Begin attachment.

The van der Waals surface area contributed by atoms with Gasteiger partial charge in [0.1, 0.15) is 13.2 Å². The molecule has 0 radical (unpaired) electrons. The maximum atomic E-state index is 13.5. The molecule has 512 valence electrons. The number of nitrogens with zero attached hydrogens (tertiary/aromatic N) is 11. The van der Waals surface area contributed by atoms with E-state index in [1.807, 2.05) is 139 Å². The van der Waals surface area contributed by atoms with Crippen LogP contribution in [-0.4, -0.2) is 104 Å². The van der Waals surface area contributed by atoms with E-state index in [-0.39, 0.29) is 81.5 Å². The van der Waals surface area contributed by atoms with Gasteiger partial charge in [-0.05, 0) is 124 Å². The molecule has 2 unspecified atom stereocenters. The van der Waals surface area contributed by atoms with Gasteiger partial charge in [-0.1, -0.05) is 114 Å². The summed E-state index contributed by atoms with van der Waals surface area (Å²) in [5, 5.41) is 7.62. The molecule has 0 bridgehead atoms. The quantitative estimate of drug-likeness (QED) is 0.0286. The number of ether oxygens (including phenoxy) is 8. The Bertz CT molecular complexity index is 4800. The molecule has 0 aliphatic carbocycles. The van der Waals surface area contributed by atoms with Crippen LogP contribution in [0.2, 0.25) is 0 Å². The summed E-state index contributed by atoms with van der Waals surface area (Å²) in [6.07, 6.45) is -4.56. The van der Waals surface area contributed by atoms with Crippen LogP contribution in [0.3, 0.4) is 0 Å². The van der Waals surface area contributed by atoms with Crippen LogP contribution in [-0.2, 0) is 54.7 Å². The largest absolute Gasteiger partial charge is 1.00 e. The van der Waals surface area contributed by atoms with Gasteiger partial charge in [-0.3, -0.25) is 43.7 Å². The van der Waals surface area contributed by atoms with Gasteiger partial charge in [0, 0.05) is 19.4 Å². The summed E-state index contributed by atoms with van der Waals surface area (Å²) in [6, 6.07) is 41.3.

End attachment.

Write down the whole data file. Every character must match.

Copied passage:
The van der Waals surface area contributed by atoms with Gasteiger partial charge in [0.1, 0.15) is 13.2 Å². The molecule has 0 radical (unpaired) electrons. The maximum atomic E-state index is 13.5. The molecule has 512 valence electrons. The number of nitrogens with zero attached hydrogens (tertiary/aromatic N) is 11. The van der Waals surface area contributed by atoms with E-state index in [1.807, 2.05) is 139 Å². The van der Waals surface area contributed by atoms with Crippen LogP contribution in [-0.4, -0.2) is 104 Å². The van der Waals surface area contributed by atoms with E-state index in [-0.39, 0.29) is 81.5 Å². The van der Waals surface area contributed by atoms with Gasteiger partial charge in [-0.05, 0) is 124 Å². The molecule has 2 unspecified atom stereocenters. The van der Waals surface area contributed by atoms with Gasteiger partial charge in [-0.1, -0.05) is 114 Å². The summed E-state index contributed by atoms with van der Waals surface area (Å²) in [5, 5.41) is 7.62. The molecule has 0 bridgehead atoms. The quantitative estimate of drug-likeness (QED) is 0.0286. The number of ether oxygens (including phenoxy) is 8. The Bertz CT molecular complexity index is 4800. The molecule has 0 aliphatic carbocycles. The van der Waals surface area contributed by atoms with Crippen LogP contribution in [0.2, 0.25) is 0 Å². The summed E-state index contributed by atoms with van der Waals surface area (Å²) in [6.07, 6.45) is -4.56. The van der Waals surface area contributed by atoms with Crippen LogP contribution in [0.3, 0.4) is 0 Å². The van der Waals surface area contributed by atoms with Crippen LogP contribution in [-0.2, 0) is 54.7 Å². The largest absolute Gasteiger partial charge is 1.00 e. The van der Waals surface area contributed by atoms with Gasteiger partial charge in [-0.3, -0.25) is 43.7 Å². The van der Waals surface area contributed by atoms with Gasteiger partial charge in [0, 0.05) is 19.4 Å². The summed E-state index contributed by atoms with van der Waals surface area (Å²) in [6, 6.07) is 41.3.